Bloomberg - Evening Briefing - Oil’s weird decline

Bloomberg Weekend Reading

For investors keen to see the US Federal Reserve slow the size of its interest rate hikes, this week offered some hope. The bad news is that Fed staffers for the first time weighed in on all those recession predictions, forecasting the risk at almost 50-50. More insight into the US battle with inflation could come next week, when Fed Chair Jerome Powell speaks ahead of the bank’s next pre-meeting “quiet period.”  Meantime, housing markets around the world are wobbling under the weight of central bank rate hikes, and the depth of pain in recently red-hot Canada may be a bellwether. There are more mixed signals out there, including a strange turn by oil: prices have dropped sharply in recent days despite tight supply while Europe is close to a potential price cap on Russian exports. Instead of piling on the downturn pressures, “oil prices are breaking an old recession tradition,” Conor Sen writes in Bloomberg Opinion. For now at least.

What you’ll want to read this weekend

The economic outlook in China, the world’s largest crude importer, is darkening. The country is reporting a near-record number of Covid-19 cases, spurring major cities from Beijing to Shanghai to revert to broad restrictions and mass testing. Amid its extended “Covid-zero” policy, the Chinese government signaled more monetary stimulus is possible. But dissent is becoming more readily apparent as workers at Apple’s main iPhone-making plant in China clashed with security personnel. 

A man rests near a residential unit under lockdown in Beijing. Photographer: Noel Celis/AFP

The collapse of crypto exchange FTX has prompted questions about everything from its risk management to future contagion. Founder Sam Bankman-Fried is still scheduled for a public appearance next week, his first since FTX collapsed. Meanwhile, crypto-billionaire Changpeng “CZ” Zhao outlined plans to backstop the stricken industry. Zhao said his Binance Holdings will make another bid for bankrupt lender Voyager Digital. The company is also in talks with Genesis Global, the US-based cryptocurrency broker seeking emergency funding to stay afloat.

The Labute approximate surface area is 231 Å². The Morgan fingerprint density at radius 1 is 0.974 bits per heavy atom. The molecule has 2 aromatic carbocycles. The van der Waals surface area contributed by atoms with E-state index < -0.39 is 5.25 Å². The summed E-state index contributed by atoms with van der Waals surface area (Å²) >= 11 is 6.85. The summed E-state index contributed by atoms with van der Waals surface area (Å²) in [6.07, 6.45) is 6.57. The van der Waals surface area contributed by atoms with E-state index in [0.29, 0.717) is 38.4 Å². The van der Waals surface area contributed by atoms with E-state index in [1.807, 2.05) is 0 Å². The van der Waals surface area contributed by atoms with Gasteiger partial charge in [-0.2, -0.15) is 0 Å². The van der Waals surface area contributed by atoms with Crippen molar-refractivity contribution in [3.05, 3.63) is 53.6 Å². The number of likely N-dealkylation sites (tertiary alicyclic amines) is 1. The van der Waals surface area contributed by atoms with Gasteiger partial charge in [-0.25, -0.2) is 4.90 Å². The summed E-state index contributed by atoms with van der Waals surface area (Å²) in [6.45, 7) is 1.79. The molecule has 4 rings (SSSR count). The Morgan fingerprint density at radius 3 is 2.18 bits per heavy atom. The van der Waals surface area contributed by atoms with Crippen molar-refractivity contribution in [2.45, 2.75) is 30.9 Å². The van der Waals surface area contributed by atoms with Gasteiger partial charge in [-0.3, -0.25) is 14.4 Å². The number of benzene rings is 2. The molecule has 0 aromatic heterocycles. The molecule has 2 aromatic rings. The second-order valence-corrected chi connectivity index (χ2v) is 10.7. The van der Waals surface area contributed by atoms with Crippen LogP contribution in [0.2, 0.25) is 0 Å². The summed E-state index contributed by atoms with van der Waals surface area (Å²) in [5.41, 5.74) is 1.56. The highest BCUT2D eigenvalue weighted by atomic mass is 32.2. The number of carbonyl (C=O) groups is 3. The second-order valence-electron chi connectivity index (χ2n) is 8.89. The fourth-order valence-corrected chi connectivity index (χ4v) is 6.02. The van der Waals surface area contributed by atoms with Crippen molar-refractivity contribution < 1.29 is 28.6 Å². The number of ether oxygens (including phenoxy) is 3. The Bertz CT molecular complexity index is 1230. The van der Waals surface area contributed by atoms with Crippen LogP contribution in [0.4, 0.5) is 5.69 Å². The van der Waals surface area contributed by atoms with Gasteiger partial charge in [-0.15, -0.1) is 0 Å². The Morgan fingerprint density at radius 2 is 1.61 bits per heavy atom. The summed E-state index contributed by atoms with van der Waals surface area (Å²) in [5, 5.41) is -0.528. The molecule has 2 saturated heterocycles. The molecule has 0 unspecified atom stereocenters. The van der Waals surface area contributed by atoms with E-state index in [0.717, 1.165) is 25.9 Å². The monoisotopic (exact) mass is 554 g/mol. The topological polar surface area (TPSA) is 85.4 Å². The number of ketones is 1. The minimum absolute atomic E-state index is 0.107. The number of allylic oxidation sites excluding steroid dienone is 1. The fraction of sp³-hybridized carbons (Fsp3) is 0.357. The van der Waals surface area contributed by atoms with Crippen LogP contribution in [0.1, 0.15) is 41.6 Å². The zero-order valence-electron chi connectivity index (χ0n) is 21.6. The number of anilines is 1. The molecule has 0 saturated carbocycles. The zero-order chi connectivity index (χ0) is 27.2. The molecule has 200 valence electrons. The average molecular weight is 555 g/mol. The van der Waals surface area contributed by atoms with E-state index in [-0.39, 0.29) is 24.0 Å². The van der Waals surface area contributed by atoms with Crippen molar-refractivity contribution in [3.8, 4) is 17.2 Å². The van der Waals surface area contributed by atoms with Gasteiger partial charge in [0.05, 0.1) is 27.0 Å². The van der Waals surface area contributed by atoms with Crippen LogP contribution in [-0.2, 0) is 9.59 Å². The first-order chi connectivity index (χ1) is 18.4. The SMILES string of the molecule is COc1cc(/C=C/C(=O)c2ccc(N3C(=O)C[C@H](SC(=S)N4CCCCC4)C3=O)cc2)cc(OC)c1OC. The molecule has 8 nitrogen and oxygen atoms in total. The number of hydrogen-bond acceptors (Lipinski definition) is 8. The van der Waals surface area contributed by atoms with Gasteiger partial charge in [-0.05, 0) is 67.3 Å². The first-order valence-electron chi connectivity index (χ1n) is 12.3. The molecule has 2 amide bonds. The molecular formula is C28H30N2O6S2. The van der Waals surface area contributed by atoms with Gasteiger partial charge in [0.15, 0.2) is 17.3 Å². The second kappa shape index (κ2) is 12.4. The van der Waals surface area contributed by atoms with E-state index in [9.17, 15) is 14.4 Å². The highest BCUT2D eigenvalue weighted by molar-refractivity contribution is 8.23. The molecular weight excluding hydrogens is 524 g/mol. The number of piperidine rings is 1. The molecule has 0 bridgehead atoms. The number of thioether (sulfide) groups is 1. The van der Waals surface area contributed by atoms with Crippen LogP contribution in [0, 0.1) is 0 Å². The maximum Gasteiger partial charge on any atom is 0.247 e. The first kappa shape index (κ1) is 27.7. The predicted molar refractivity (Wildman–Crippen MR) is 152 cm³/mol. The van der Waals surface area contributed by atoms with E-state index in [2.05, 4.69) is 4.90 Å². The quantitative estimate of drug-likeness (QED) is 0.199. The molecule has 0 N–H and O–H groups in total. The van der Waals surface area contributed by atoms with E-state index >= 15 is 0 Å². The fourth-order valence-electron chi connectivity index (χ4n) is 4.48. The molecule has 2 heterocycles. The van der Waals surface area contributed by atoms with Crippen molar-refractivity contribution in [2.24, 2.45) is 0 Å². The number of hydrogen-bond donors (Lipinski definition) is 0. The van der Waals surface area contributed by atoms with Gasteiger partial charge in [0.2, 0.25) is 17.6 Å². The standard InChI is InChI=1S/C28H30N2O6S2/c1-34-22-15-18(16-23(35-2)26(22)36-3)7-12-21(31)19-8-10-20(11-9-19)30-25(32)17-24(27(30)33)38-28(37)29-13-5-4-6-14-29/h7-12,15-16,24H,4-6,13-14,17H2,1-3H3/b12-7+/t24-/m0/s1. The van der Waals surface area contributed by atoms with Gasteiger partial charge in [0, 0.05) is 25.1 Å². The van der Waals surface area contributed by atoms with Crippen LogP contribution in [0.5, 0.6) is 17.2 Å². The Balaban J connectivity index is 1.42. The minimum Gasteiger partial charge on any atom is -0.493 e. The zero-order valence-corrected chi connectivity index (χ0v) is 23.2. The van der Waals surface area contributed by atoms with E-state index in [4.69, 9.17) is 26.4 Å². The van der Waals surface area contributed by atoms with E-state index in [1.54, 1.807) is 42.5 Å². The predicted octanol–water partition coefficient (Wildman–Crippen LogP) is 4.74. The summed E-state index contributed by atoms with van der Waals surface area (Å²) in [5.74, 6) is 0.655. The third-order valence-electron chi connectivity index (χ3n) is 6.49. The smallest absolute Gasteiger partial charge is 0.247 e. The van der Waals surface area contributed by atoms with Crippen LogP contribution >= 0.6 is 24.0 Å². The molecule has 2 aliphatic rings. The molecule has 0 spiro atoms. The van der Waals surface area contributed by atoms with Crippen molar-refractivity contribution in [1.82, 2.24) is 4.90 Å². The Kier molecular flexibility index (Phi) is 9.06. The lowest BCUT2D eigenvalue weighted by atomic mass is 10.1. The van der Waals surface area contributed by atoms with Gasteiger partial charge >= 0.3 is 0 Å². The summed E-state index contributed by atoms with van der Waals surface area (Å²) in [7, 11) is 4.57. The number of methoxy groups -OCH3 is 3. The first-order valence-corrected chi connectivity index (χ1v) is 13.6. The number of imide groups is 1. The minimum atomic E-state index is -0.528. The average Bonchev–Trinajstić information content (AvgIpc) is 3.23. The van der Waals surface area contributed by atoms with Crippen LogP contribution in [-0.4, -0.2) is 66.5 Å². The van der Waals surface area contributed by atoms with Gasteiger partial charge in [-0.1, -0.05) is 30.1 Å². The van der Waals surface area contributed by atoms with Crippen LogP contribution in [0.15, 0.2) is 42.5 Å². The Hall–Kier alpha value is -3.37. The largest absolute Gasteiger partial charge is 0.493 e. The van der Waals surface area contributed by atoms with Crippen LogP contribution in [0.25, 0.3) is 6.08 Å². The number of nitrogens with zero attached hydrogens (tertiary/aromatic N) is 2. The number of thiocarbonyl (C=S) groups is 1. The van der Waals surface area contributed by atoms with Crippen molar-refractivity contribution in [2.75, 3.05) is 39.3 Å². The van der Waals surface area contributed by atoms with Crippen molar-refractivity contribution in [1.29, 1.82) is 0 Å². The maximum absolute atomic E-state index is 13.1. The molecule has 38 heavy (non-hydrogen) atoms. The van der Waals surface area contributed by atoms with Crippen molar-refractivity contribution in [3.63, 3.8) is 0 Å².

The World Cup is off and running in Qatar, with plenty of upsets and more than enough controversy. Hundreds of Brazilian fans are ditching the national team’s prized canary yellow jersey because it’s so closely associated with outgoing President Jair Bolsonaro. But regardless of whether they’re wearing yellow or blue, anyone buying a TV from retailer Via will get cash paid straight into their bank account based on how many goals Brazil scores.

Brazil national team soccer jerseys for sale at a vendor’s stand in Rio de Janeiro. Photographer: Dado Galdieri/Bloomberg

It was a rough week for current, former and purported billionaires. Elon Musk’s losses for 2022 topped $100 billion as shares of Tesla dropped to their lowest level in two years. One-time billionaire, Theranos founder and convicted fraudster Elizabeth Holmes might land in a prison that’s “heaven” compared to most. And Donald Trump, who has long-claimed billionaire status, lost a Supreme Court bid to keep six years of tax returns from Congress. An accountant testifying in the criminal tax fraud trial of Trump’s company said the former president reported $900 million in operating losses over two years.

For anyone hoping to finally catch a Taylor Swift concert, the debacle with Ticketmaster might finally break the platform’s spell over the live event marketplace. Call it “Swiftonomics,” but her upcoming US tour has all the ingredients of a post-Covid demand shock. If you missed out, Bloomberg Pursuits has some other ideas on how to navigate the 2022 holiday shopping season.

Taylor Swift Photographer: Dimitrios Kambouris/Getty Images North America

What you’ll need to know next week

  • US jobs report ahead of the Fed’s December rate decision.
  • Eurozone inflation reading may help determine the ECB’s path.  
  • OPEC+ convenes in Vienna, weighing recessions and Russia.
  • India takes over presidency of the G20 for the next year.
  • Troubled Twitter to relaunch its blue check service—again.

How a Climate Deal Emerged From COP Chaos

The United Nations climate summit barely avoided ending in deadlock. The deal struck at the COP27 commits to creating a loss-and-damage fund that, if details can be worked out at future talks, would send aid to vulnerable countries being wrecked by global warming. But success was marred by the failure to reach agreement on cutting the use of fossil fuels or otherwise build on (unfulfilled) emissions-cutting commitments. 

Participants in a demonstration at the UN Climate Summit COP27. Photographer: Christophe Gateau/picture alliance via Getty Images

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